Modern Language: SWEDISH

Indo-European > Germanic > East Norse > Swedish

Like its close neighbour Danish, Swedish (or Svensk) is descended from the eastern branch of Old Norse. With nine million speakers in Sweden and parts of Finland, it represents the largest of the North Germanic tongues, while it is to some extent mutually intelligible with Danish, its consonants tend to be harder, and there are a couple of typographical differences (see Danish). It can nevertheless be difficult for the learner to discern between the two.

Unlike their Danish cousins who tended to venture westwards, the Swedish Vikings (or 'Varangians') turned east, governing Finland for six centuries and founding many great Russian cities (such as Kiev and Novgorod); the Old Swedish garðr (cf mod engl. 'yard') can be found in the Russian grad ('city'). However, while Swedes held much political sway over the Baltic region for many centuries, their language became strongly influenced by the rich merchants of the Hanseatic trading empire, who spoke Low German. High German has also been influential, as have Latin, English and French, which gave Swedes their common word for goodbye (adjö).

Regional dialect within Sweden is still very strong, particularly in the south where the form of speech is considered by many to be more like Danish than Swedish. The standard language, or rikssvenska, is often said to have its origins in the translation of the Bible in the 1540s, the 'King Gustav Vasa' text. This bore the strong German influence of the 1521 Martin Luther Bible, as well as the Central Swedish variety of its translators. While the Swedish Language Council, or svenska språknämnden, exists to help regulate the standard, it is far less prescriptive than the Académie française in France, and 'regional standards' (such as that of Gotheburg) are considered acceptable.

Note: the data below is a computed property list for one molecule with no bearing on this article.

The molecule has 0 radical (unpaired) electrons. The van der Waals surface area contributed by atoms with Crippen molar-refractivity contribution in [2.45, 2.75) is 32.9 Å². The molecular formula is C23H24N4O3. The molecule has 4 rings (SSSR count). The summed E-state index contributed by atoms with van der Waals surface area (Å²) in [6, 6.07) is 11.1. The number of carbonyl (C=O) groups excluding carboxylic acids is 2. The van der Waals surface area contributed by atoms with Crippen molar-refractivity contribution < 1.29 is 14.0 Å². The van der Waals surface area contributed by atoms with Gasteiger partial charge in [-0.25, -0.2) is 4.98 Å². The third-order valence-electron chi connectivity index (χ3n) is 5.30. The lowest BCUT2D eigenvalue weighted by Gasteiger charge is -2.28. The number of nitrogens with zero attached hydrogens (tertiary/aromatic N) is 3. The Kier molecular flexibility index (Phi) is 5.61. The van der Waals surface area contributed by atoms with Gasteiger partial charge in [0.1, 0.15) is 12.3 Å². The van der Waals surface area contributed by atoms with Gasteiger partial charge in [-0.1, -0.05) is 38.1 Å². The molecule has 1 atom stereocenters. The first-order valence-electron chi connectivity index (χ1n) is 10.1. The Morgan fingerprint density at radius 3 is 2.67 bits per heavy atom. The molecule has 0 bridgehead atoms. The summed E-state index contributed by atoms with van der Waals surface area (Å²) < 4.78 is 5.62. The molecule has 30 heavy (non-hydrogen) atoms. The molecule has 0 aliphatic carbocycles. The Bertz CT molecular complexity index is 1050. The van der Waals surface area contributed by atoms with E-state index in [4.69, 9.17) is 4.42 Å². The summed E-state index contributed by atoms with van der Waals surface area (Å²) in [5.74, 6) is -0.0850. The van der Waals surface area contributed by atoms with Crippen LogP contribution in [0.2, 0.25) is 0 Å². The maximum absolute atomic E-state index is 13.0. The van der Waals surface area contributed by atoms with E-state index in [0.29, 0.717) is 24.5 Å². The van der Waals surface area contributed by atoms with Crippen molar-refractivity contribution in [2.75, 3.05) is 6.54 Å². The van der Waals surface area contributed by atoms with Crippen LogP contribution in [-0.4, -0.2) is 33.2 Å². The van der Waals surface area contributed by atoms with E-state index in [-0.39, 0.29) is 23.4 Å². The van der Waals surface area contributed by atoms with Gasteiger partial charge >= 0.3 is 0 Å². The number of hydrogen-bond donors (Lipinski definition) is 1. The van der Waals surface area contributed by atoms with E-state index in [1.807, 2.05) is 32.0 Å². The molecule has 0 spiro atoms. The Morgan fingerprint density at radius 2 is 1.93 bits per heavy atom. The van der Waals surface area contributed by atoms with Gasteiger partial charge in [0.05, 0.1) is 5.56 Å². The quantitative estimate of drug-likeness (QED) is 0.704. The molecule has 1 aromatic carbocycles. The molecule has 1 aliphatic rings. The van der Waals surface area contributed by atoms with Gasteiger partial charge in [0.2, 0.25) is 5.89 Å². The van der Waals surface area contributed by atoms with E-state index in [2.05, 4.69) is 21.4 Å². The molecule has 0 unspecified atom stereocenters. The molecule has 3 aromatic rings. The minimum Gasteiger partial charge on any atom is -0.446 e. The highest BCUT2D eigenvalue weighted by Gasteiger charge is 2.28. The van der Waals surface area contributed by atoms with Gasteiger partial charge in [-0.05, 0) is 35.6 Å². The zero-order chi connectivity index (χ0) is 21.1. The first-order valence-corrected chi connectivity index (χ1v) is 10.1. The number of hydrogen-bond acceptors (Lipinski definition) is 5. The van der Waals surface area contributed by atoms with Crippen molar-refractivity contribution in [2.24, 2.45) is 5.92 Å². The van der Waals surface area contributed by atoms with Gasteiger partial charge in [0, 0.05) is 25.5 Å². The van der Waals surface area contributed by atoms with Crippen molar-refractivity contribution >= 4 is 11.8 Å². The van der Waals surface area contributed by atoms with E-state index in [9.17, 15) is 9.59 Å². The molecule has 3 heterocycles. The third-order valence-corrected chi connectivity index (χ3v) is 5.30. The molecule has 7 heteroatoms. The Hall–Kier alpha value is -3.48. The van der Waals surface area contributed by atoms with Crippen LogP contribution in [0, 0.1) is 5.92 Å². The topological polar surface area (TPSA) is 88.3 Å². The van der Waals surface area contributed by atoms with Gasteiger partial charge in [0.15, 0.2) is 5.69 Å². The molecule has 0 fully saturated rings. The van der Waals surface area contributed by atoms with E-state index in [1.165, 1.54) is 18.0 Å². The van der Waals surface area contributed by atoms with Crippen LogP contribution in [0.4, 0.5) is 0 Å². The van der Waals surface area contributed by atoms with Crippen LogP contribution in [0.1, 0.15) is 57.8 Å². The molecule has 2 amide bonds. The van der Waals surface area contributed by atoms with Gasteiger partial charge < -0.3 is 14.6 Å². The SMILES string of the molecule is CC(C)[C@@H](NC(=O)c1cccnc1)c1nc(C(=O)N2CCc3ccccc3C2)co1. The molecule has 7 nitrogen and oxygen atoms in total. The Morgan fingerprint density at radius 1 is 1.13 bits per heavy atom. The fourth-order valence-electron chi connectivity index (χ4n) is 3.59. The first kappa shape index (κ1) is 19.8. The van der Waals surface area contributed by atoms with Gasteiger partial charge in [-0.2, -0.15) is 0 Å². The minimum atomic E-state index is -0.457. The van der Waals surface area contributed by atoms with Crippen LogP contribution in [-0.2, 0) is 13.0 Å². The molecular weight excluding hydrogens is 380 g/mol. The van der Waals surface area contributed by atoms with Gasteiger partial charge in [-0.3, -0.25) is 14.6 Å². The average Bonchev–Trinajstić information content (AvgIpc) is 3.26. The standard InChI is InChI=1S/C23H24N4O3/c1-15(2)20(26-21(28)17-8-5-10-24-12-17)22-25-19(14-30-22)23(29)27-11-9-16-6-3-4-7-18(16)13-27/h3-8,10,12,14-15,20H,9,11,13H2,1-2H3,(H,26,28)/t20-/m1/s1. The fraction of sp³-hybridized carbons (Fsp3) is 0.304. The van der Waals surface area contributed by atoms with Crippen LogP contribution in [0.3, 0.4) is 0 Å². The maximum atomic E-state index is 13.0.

Modern Swedish literature is rich, but Sweden's most famous literary export was probably the dramatist August Strindberg. The international successes of Swedish popular culture have not necessarily spread the language - the pop group Abba sang primarily in English. Nowadays, most English speakers come into contact with Swedish when they visit the furniture store IKEA, who give their products Swedish names

examples of swedish

A solis ortus:
"Wij loffuim Christ en koning bold
aff solsens vpgong är hans wold
alt vth så wijdt som iorden är
han föddes aff een iungfru skäär."
from Swenske songer eller wisor nw på nytt prentade (Swedish Hymns, 1536)

DEN OKÄNDE: "Nej, men det irriterar mig, ty det är som vore det förgjort ... - Icke döden, men ensamheten fruktar jag, ty i ensamheten träffar man någon. Jag vet icke om det är någon annan eller mig själv jag förnimmer, men i ensamheten är man icke ensam. Luften blir tätare, luften gror, och det börjar växa väsenden, som äro osynliga men förnimmas och äga liv."
August Strindberg, Till Damaskus ('The Road to Damascus'), 1898. (Translation: STRANGER: "They annoy me. The place might be bewitched. No, it's not death I fear, but solitude; for then one's not alone. I don't know who's there, I or another, but in solitude one's not alone. The air grows heavy and seems to engender invisible beings, who have life and whose presence can be felt." - G.Rawson)

a short swedish bibliography
  • to follow...

some swedish links


At 11:21, Blogger swedish language said...

The Swedish language depends a lot on gender of a word. It controls what form an adjective should be in and what plural/article ending to can easily learn swedish.there are many oppourtunities to learn swedish.


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